Quantcast Speeches to Stimulate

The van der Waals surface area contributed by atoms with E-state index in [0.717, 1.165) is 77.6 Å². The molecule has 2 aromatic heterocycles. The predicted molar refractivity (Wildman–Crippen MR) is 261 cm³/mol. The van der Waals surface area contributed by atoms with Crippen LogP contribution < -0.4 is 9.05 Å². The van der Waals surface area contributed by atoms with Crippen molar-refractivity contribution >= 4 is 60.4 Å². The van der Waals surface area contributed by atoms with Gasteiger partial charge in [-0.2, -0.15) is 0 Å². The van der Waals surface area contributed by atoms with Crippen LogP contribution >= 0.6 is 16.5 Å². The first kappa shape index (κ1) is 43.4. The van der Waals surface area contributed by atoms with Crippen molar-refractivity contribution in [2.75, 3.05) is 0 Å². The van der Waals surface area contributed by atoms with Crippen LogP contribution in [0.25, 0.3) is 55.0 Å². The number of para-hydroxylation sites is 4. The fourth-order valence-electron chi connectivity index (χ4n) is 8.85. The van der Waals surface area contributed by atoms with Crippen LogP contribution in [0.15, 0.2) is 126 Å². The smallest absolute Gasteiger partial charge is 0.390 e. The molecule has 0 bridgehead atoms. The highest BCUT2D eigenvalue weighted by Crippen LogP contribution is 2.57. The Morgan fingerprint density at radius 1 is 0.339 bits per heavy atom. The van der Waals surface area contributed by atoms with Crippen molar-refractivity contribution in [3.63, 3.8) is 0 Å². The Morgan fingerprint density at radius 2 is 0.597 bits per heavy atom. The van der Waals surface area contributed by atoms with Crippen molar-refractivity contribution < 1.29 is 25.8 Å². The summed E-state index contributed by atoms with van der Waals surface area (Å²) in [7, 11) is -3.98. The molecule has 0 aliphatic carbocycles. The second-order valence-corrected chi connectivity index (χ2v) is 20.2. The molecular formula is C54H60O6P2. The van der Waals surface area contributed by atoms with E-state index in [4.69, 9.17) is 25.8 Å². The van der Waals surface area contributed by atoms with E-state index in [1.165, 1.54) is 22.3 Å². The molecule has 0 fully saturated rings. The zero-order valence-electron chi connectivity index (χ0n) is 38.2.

presentation,  the  following  six  tips  will  help  you improve  the  goodwill  speech: 1. Present  new  information.  Your  audience, especially in areas where military installations have existed for some time, may be familiar with general information  concerning  your  command.  Develop material that has inherent interest; make your audience feel  they  are  getting  firsthand  information. 2.  Show   the   relationship   between   your command  and  the  audience.  To  achieve  strong audience  interest,  you  must  try  to  relate  the  goals, aspirations and objectives of your command to those of your  audience.  Seek  to  illustrate  that  what  your command  does  is  important  to  the  lives  of  the individuals in your audience. 3. Avoid definite requests for approval.  You must remember your objective is to “soft sell” the command. You  should  avoid  appearing  as  a  “barnstorming” salesman  trying  to  pressure  your  audience  into appreciating your command. The approval you seek must come from the audience’s recognition of the value of your command based on the material you present. 4. Offer some type of service. Whenever  possible, try to offer a service to your audience as a means of reinforcing  the  bonds  between  your  command  and  the civilian community. Types of services you might offer include  the  following: l l l l 5. Visits to the command Informal  brochures Offers to join in a civic campaign or endeavor Offers  to  provide  additional  speakers  for  future programs Be  informal  and  sincere.  In  presenting  a goodwill speech, the speaker must project sincerity and enthusiasm  while  displaying  modesty  and  tolerance.  He must avoid giving the impression that he is preaching or lecturing to the audience. The speaker must seek to establish a slightly informal air without suggesting a disorganized presentation. He should always use an extempaneous delivery in the goodwill speech, since this type of delivery permits the speaker to establish the best rapport. The extemporaneous delivery method will be explained later in this chapter. 6. Reinforce  goodwill.  Very frequently, a speaker will be invited to follow his presentation with a question and answer period or a social hour. It is important in these  after-speech  contacts  that  the  speaker  reinforces the goodwill he has developed by continuing to display good humor, tolerance, sincerity, controlled enthusiasm and  modesty. SPEECHES TO STIMULATE When a speech is given to stimulate, you want your audience to be inspired to the point of enthusiasm, or to feel awe, respect or devotion. Speeches commemorating events, such as Independence Day, Memorial Day or Armed Forces Day, usually have stimulation as their general  purpose. SPEECHES TO CONVINCE When the general purpose of a talk is to convince, you  attempt  to  influence  the  beliefs  or  intellectual attitudes  of  your  audience  with  evidence.  Political speakers  urge  belief  in  their  party’s  policies, philosophers attempt to convince people of the validity of their ideas and advertisers strive to convince their listeners of the superiority of certain products. SPEECHES TO ACTUATE The purpose of a talk designed to actuate is to solicit some  definite,  observable  action  by  your  audience  at  a specific  time.  The  fine  line  between  a  talk  to  convince and a talk to actuate stems from the fact that the talk to convince only attempts to change the mental processes of the audience, while the talk to actuate requires some definite   action   above   these   mental   processes.   A politician who asks you to go out and vote “yes” or “no” on a certain issue is an example of a speaker who is speaking  to  actuate.  Navy  recruiters,  for  example, attempt  to  actuate  people  to  join  the  Navy. SPEECHES TO ENTERTAIN A  speech  to  entertain  merely  requires  that  the audience   enjoy   themselves.   The   purpose   most after-dinner speakers have is to entertain with the use of colorful and interesting anecdotes. SPEECHES TO INFORM The object of a talk designated to inform is to teach and provide your audience with an understanding of your subject by increasing or widening their knowledge of the subject. Teachers lecture primarily to inform, plant supervisors show their workers how a certain piece of  equipment  operates  by  informing,  and,  most important  to  you,  officers  in  command  keep  their  men 6-3


 


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